Should the left say: "Let the Kurds die!"?

Submitted by AWL on 4 November, 2014 - 5:09 Author: Dan Katz

Over a thousand Kurdish people gathered in Trafalgar Square, London, on Saturday 1 November, taking part in a day of international solidarity for the Kurds fighting ISIS (Daesh, "Islamic State") in Kobane.

Among the small number of people at the protest who were not Kurdish were a handful of representatives of the Socialist Party and SWP. Both these groups have a problem.

Both campaign to stop the US bombing which is currently helping the Kurds resist IS. They do not just do as Solidarity does - express no confidence in the US, refuse to endorse its campaign. They specifically campaign to stop the bombing, and often say that they do so because they oppose war (as if there would be no war with ISIS if the US abstained).

How did they explain their position to the Kurds in Trafalgar Square? They didn’t attempt to. The SWP had placards calling for "Tories Out"; the SP gave out a leaflet of 600 words which failed to say clearly that they call for a stop to US bombing, or justify that.

One organisation, two lines. One for the pro-US Kurds in Trafalgar Square; one for radical students and others dominated by knee-jerk anti-Americanism which they hope to recruit in Newcastle, Reading or Portsmouth.

SPers argued the AWL supports imperialism; and that imperialist bombing in 2011 has made things worse for Libya, not better. Therefore the left should oppose western bombing in support of the Kurds in Kobane (which, by implication, will make matters worse for the Kurds in the long run).

We refused to raise the slogan “Stop the bombing” over Libya in 2011. Does that make us “pro-imperialist”? We refused to call for something which would strengthen our enemies and wipe out our courageous allies. We made no endorsement of US or British policy.

In Libya, the first effects of the overthrow of the bizarre and brutal Gaddafi dictatorship was an explosion of democracy and relatively free elections in 2012 in which liberals won and Islamists were marginal.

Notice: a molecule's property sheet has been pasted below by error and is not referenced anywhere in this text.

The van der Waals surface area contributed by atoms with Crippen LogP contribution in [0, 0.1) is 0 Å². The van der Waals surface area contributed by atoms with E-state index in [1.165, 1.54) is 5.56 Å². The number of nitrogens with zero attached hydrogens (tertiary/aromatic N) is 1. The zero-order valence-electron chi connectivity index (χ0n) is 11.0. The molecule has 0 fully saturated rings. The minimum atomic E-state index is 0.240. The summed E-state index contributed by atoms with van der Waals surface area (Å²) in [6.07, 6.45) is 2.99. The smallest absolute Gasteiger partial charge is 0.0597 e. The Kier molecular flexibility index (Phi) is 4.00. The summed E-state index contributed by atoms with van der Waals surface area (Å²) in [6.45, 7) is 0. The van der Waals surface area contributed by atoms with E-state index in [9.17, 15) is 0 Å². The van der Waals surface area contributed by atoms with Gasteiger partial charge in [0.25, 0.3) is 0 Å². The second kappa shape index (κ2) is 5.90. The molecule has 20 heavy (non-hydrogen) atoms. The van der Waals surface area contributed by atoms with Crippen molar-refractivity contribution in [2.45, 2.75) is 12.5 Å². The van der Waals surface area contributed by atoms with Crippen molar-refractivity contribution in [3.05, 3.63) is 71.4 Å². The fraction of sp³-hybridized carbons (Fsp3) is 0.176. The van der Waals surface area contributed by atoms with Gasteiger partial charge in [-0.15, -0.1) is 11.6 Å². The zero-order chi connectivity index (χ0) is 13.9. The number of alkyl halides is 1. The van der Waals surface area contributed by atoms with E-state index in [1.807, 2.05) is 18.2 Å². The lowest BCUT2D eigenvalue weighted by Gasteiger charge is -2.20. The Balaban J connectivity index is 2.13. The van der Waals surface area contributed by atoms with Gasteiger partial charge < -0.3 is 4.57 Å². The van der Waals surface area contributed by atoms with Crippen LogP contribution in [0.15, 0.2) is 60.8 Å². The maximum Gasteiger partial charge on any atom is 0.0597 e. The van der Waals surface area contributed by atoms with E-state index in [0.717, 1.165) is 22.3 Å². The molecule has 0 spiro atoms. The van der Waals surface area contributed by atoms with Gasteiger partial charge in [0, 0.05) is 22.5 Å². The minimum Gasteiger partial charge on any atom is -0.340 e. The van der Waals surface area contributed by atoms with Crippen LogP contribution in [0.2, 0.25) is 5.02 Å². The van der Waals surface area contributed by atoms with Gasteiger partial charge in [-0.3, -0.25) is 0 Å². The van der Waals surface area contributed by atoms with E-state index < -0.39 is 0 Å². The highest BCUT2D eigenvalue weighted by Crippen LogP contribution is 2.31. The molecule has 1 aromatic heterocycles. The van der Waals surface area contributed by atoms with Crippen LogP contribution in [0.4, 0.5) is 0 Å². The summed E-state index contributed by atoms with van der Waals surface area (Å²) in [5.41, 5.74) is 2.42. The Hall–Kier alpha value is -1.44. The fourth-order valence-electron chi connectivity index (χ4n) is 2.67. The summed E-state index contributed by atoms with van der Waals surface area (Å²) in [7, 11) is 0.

Right now we have no guarantee that a victory against ISIS in Kobane will make life better for the Kurds one or five or ten years in the future. The choice now is between a massacre of our allies verses the victory of Islamist-fascists.

There is something silly about the SP’s method here. It is a game anyone can play. How about this: what happened to the Labour Party in the 1990s under Blair invalidates activity inside the Labour Party in the 1970s? Or this: what happened to Derek Hatton in the 1990s invalidates Militant’s recruitment of Hatton in the 1970s?

There’s nothing certain about the future. All we can do is make choices in the present.

The SP do not argue in any specific way that bombing ISIS will make the future worse for the Kurds. Their leaflet only suggested vaguely: "Further intervention of the US, UK and UN in the region could lead to more division and even strengthen IS."

In contrast, it is certain that a defeat for IS and a victory for the Kurds in Kobane would immediately be highly positive from a working class, humanitarian and democratic standpoint. Who can tell about five years hence? All we can do to make a positive outcome more likely in the future is to help our side win now.

Moreover it is not true that every Western intervention has broadly negative consequences. In 1999 NATO bombing did prevent mass murder of Kosovars by Milosevic’s racist Serb imperialism.

That statement is not pro-imperialist, just fact. Our justified estimate that the 1999 NATO bombing would help Kosova did not make us politically endorse or support the bombing. We maintained our irreconcilable class hostility to NATO.

The SP may respond that the big powers intervene only for their own reasons. That is true, but when the soldiers of a capitalist army come to put out a fire, revolutionaries don’t get in their way.

And finally, the Kurds do not have to look as far as West Africa and the Balkans for an example where democrats have been glad of Western help. In 1991, following the first Gulf War, the US-led coalition imposed a no-fly zone in northern Iraq which protected the Kurds from Saddam Hussein’s revenge. The Kurds used the US’s help and what emerged was a proto-state and a democracy.

That was true despite the US’s overall policy and despite other crimes the US committed at the time (for example encouraging the Shia to rise across southern Iraq and then standing by as Saddam massacred them).

The slogan "stop the US bombing" equates to "let the Kurds die". So let’s not say it.

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